Phone scam/spam



  • I've been getting phone scam messages lately. No name, company, or
    reason, just that it's "absolutely vital" that I call them back to
    provide my input or the company will move forward without me. And they
    assured me that this was my "last chance" to work with them and if I
    don't respond I won't hear back and I'll miss out on "great
    opportunities." The only thing is I've gotten that call four times
    now--so much for last chance. They use a different phone number each
    time so I can't even block them.

    They're automated calls that
    start talking as soon as you pick up or the voicemail answers. Which
    means they start talking before voicemail starts recording, so usually I
    get a voice message containing only the last five seconds or so of the
    message.

    Who needs SSDS to play the end of a video when you can just use your already-existing voicemail system!



  • If you are on the Do Not Call List you may have recourse -- Did you retain the offending phone numbers and/or record the messages?  Check the site below. 

    http://ago.mo.gov/nocalllaw/


    What happens if I violate the law by calling someone on the register?

    Telemarketers who unlawfully call numbers on the register will be subject to civil penalties of up to $5,000 for each knowing violation, and any additional relief as deemed necessary. (The Attorney General has taken action against several telemarketers.) In addition, individuals on the register who receive more than one phone call from a telemarketer within a 12-month period may sue the telemarketer and recover up to $5,000 in damages.

     

    3. Any person who has received more than one telephone solicitation within any twelve-month period by or on behalf of the same person or entity in violation of section 407.1098 or 407.1104 may either:

    1. (1) Bring an action to enjoin such violation;
    2. (2) Bring an action to recover for actual monetary loss from such knowing violation or to receive up to five thousand dollars in damages for each such knowing violation, whichever is greater; or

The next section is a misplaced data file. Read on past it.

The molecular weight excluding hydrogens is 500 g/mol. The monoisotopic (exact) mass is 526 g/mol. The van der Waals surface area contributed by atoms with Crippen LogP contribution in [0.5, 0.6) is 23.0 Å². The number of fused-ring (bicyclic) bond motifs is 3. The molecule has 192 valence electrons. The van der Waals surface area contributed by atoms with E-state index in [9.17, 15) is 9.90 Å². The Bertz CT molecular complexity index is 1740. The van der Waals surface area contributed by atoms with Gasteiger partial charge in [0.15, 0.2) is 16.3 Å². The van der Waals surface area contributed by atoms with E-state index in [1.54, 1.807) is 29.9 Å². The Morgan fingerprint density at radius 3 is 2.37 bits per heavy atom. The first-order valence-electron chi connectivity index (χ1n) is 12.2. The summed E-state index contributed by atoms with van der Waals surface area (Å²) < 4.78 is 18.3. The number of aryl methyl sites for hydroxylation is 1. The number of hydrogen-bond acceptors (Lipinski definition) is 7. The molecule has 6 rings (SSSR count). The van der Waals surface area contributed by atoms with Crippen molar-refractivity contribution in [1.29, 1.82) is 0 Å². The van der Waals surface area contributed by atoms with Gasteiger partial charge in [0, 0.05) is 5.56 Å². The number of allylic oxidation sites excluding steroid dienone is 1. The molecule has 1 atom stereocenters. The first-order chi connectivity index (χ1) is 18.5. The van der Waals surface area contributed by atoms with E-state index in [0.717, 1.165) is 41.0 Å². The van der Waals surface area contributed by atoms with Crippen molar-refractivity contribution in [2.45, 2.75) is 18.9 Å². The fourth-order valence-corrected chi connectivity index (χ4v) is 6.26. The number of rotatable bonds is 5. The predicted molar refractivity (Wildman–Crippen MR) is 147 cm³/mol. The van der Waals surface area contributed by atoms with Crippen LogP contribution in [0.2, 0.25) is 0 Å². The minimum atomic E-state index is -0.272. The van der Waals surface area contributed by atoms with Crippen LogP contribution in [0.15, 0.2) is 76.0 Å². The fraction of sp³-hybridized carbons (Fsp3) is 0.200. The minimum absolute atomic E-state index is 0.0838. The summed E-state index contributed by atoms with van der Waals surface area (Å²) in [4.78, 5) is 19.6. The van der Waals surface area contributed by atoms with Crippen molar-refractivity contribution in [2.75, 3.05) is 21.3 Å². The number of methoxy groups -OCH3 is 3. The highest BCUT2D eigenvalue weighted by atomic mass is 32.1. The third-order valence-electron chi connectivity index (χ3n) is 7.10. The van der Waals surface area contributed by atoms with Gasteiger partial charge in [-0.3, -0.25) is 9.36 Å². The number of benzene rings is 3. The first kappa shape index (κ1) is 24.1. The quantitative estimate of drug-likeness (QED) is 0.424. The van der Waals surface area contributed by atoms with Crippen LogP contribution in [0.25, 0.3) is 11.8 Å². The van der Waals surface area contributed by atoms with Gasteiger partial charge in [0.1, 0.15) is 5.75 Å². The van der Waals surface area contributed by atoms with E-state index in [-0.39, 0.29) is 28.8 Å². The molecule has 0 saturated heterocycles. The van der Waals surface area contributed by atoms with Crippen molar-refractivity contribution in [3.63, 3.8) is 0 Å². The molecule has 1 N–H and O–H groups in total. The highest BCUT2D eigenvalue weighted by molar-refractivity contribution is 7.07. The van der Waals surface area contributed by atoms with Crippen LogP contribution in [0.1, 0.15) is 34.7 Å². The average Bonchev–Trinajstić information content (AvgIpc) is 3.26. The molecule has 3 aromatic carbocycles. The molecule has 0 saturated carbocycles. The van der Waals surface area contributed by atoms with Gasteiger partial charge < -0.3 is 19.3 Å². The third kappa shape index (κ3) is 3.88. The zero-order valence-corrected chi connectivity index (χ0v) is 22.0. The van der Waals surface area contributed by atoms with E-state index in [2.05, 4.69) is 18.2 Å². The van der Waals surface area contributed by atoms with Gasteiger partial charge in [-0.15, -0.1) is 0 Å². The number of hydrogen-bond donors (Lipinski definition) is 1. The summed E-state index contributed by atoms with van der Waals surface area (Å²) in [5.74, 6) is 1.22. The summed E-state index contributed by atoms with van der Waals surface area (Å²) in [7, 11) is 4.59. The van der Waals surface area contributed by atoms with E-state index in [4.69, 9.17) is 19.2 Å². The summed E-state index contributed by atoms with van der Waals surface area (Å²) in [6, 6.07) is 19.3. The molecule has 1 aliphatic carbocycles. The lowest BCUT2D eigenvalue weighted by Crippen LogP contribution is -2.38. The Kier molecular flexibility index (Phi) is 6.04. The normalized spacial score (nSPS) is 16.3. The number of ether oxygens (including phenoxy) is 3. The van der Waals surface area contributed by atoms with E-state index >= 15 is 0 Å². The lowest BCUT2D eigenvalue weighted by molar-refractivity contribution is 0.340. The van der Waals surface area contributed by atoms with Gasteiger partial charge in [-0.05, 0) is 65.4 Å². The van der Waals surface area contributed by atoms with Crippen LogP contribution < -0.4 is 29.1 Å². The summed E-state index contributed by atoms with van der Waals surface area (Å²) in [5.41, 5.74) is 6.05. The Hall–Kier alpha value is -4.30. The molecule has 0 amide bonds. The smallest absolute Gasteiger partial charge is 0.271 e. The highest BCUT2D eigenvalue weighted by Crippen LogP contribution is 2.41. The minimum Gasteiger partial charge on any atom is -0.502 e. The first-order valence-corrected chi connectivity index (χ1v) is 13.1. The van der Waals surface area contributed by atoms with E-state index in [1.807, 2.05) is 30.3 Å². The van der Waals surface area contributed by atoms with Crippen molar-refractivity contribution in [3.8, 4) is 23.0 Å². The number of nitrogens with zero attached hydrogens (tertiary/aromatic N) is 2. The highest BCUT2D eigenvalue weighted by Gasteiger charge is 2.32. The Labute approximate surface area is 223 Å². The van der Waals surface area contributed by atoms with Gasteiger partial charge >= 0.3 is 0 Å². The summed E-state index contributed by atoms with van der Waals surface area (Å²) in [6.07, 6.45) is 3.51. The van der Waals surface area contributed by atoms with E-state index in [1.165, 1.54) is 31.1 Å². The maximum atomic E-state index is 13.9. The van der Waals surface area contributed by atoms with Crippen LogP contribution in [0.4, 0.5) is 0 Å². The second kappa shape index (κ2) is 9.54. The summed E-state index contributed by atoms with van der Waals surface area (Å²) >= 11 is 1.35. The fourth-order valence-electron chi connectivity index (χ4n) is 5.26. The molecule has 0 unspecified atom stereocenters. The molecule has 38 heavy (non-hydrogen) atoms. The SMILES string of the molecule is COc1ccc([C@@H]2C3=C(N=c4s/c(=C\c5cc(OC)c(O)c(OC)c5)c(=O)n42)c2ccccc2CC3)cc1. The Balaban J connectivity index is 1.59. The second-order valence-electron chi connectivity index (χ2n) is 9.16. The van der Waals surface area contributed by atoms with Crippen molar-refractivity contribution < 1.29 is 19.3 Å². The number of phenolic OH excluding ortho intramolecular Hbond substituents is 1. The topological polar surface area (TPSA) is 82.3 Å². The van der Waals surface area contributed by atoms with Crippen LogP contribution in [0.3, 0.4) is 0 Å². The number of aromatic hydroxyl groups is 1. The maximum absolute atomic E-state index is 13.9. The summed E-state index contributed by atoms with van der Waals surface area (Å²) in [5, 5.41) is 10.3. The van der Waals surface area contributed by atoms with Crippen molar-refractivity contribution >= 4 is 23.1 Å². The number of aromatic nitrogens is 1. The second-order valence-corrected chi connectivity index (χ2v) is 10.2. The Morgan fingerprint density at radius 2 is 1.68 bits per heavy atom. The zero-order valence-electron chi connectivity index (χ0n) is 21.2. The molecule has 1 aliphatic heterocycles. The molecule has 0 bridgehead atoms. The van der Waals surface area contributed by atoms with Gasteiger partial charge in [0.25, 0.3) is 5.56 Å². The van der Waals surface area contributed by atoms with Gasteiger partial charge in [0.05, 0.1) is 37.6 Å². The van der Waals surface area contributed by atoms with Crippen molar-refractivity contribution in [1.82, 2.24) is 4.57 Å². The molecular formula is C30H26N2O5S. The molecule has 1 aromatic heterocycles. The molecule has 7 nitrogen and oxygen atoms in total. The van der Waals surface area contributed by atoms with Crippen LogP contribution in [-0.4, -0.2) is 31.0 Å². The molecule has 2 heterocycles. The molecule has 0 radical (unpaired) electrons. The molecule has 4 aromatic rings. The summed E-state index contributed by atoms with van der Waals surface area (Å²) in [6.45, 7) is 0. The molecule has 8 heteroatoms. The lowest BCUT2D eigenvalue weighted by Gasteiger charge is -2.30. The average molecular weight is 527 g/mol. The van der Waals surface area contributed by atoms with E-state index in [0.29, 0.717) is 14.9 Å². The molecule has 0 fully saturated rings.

3. (3) Bring both such actions.


  • @Medezark said:

    http://ago.mo.gov/nocalllaw/
    <Fines>
    Rhetorical question: What happens if the caller isn't in Missouri/The US/America?



  • @PJH said:

    @Medezark said:
    http://ago.mo.gov/nocalllaw/
    <Fines>
    Rhetorical question: What happens if the caller isn't in Missouri/The US/America?
     

     Not in Missouri?  Go to the [url=http://www.donotcall.gov/]national Do Not Call website[/url].

     Not in the US?  Well, it really depends on if your country has such a law or not.



  • @PJH said:

    @Medezark said:
    http://ago.mo.gov/nocalllaw/
    <Fines>
    Rhetorical question: What happens if the caller isn't in Missouri/The US/America?

    ... telephones exist outside Missouri!?



  • @blakeyrat said:

    @PJH said:
    @Medezark said:
    http://ago.mo.gov/nocalllaw/
    <Fines>
    Rhetorical question: What happens if the caller isn't in Missouri/The US/America?
    ... telephones exist outside Missouri!?

    Missouri exists?



  • @PJH said:

    @Medezark said:
    http://ago.mo.gov/nocalllaw/
    <Fines>
    Rhetorical question: What happens if the caller isn't in Missouri/The US/America?
     

    Or if I happen to live in Missouri but have a cell phone with a Nebraska phone number?

    I'll take a look at this if it happens again. I've gotten four calls over maybe two months so it's not really even annoying.



  • I've gotten similar calls, except they are in Spanish, which I don't speak. Never the same number and it's always the same message. If I don't pick it up it will go to voice mail where the first several seconds will get cut off. Don't know who it is or what there selling or how/why my cell phone number is on their list. Never signed up for the do not call list because I was under the impression that cell phones were already protected from being targeted by phone spammers. Perhaps that is a missunderstanding on my part, but the frequency of these calls is relatively low (only about once or twice a month), so I've not made it a priority to get them quashed.




  • @powerlord said:

    @PJH said:

    @Medezark said:
    http://ago.mo.gov/nocalllaw/
    <Fines>
    Rhetorical question: What happens if the caller isn't in Missouri/The US/America?
     

     Not in Missouri?  Go to the national Do Not Call website.

     Not in the US?  Well, it really depends on if your country has such a law or not.

    The whole point of a rhetorical question, is that you don't need to (try and) answer it.



    Not that you did answer it. You appeared to answer the less rhetorical, and possibly more valid, "What happens if the person being called isn't in Missouri/The US/America?"



  • @mott555 said:

    @PJH said:

    @Medezark said:
    http://ago.mo.gov/nocalllaw/
    <Fines>
    Rhetorical question: What happens if the caller isn't in Missouri/The US/America?
     

    Or if I happen to live in Missouri but have a cell phone with a Nebraska phone number?

    I'll take a look at this if it happens again. I've gotten four calls over maybe two months so it's not really even annoying.

    A few years back when I still had a land-line, there was a cat shelter advertising my phone number.  I got a dozen calls a day asking about cheap spay/neuter services.  And I worked 3rd shift (midnight-8:30), so I was invariably asleep when the calls came in.  I probably would have done something about it if I wasn't so damn tired all the time.

     I also got frequent calls from an old drunk guy mis-dialing his lawyer from a 7-11, but those all came in while I was at work.



  • @DeepThought said: